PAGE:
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New York Adopts Death-Penalty Law, But Critics Vow Tests

Backers hail new law as necessary to punish offenders as violent crime grows

MURDERERS in the Bronx. Terrorists blowing up buildings. A serial killer upstate.

As of yesterday, they will all face the prospect of the death penalty now that Republican Gov. George Pataki has signed into law capital punishment legislation. New York is now the thirty-eighth state with a death penalty on its books.

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The new governor had made his support of the death penalty part of his campaign last year. Former Gov. Mario Cuomo (D) had vetoed all prior death-penalty bills.

Opponents of the death penalty did not expect the New York law to have any impact on the debate in other states. The state senate in Iowa, for example, recently rejected a death penalty passed by the lower house.

Death-penalty legislation in Massachusetts is not likely to get passed either, says Leigh Dingerson, executive director of the Washington-based National Coalition to Abolish the Death Penalty. However, she says the group is ``concerned and watching'' death penalty legislation under debate in Wisconsin.

Proponents of the new law hailed the legislation as a way to punish violent offenders. ``This bill is a direct response to the people of New York who are fed up with senseless, barbaric killings and with soft-on-crime attitudes,'' says Senate majority leader Joseph Bruno.

However, opponents of the death penalty say it would not do anything to bring down the violent crime rate.

``What the legislature has just bought into is an unwieldy, cumbersome, expensive process where lawyers will have to use everything possible to ensure their clients are not executed,'' says Ted Shaw, associate director-counsel, NAACP Legal Defense Fund.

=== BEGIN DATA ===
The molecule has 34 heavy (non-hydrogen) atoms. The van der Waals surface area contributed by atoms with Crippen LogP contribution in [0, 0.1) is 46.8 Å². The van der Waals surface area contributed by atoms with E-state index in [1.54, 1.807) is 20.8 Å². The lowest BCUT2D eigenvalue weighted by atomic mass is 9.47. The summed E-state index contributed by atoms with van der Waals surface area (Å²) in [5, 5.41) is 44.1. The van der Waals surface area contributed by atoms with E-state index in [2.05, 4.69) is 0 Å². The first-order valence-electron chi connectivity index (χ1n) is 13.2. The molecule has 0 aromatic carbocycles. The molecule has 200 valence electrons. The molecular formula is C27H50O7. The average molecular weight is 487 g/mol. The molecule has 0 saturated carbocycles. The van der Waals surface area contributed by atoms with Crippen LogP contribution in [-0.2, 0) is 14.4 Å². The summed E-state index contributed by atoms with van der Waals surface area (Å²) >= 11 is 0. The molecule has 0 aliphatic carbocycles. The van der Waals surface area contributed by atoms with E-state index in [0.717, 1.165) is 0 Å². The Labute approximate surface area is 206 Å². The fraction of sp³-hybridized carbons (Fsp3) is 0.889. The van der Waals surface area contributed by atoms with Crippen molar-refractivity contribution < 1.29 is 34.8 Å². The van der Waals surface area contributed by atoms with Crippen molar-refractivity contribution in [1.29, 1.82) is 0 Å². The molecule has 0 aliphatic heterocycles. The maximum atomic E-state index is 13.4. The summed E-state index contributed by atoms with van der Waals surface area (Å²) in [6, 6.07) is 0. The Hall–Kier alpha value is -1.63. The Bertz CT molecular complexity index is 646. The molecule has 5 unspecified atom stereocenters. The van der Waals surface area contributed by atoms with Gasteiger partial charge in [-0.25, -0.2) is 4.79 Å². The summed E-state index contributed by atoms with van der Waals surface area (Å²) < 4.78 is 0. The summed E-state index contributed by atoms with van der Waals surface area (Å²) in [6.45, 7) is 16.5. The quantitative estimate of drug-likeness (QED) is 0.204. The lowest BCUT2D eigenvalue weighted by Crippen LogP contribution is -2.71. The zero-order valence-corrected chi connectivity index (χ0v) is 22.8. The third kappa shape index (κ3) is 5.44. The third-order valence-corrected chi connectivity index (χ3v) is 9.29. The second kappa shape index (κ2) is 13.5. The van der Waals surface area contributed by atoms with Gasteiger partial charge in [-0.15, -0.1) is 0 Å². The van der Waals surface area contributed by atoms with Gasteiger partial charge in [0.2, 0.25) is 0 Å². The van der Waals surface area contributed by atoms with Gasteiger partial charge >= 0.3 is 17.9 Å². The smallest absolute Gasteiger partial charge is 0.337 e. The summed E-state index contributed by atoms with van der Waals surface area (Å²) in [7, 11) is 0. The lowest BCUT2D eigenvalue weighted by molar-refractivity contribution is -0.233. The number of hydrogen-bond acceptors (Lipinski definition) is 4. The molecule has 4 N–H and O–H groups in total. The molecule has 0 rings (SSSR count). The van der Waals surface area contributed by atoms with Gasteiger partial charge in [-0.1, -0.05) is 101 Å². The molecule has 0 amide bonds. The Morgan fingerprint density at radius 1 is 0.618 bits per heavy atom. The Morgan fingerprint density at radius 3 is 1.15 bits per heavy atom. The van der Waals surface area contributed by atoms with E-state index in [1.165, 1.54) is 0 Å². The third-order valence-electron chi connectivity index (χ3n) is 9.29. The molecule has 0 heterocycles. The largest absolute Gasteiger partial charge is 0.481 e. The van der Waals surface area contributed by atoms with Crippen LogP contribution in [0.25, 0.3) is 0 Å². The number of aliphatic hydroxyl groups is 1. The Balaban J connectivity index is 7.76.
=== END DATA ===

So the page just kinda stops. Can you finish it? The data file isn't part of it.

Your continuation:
Mr. Shaw says his group will examine the new legislation to see if there are any possible constitutional challenges. ``We believe it is a fair bill and will pass the Constitutional muster and the Federal Constitution,'' says Sheldon Silver, the Democratic speaker of the Assembly, which passed the law early March 7.

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In addition, the Fund plans to look for cases it can pursue that might indicate race discrimination. A significant percentage of the individuals on death rows around the country are black.

Florida and Texas have led the nation in the number of death row inmates killed since the US Supreme Court allowed executions to begin again in 1976. According to Tufts University professor Hugo Bedau, there is no evidence that the death penalty is detering violent crime in either state.

To the public, he says, it looks like a quick fix - ``but it isn't.''

All studies show, he says, that it costs more to execute a convicted murderer than to imprison him for life. Ms. Dingerson estimates the average capital case costs $2 million to prosecute. ``It will tie up the courts, they won't be able to handle the civil and non-capital docket,'' she forecasts, adding, ``It has been a disaster in every state that has tried it.''

Violent crime in New York State has quadrupled between 1966 and 1993. However, murder appears to have peaked in 1990 and has declined in New York City for the last four years.

The New York State legislation commits the state to help pay for both the prosecution and defense of capital offenses. The additional expense comes at a time when the state is struggling to balance its budget. It is not clear yet where the governor will get the additional money for the cases.

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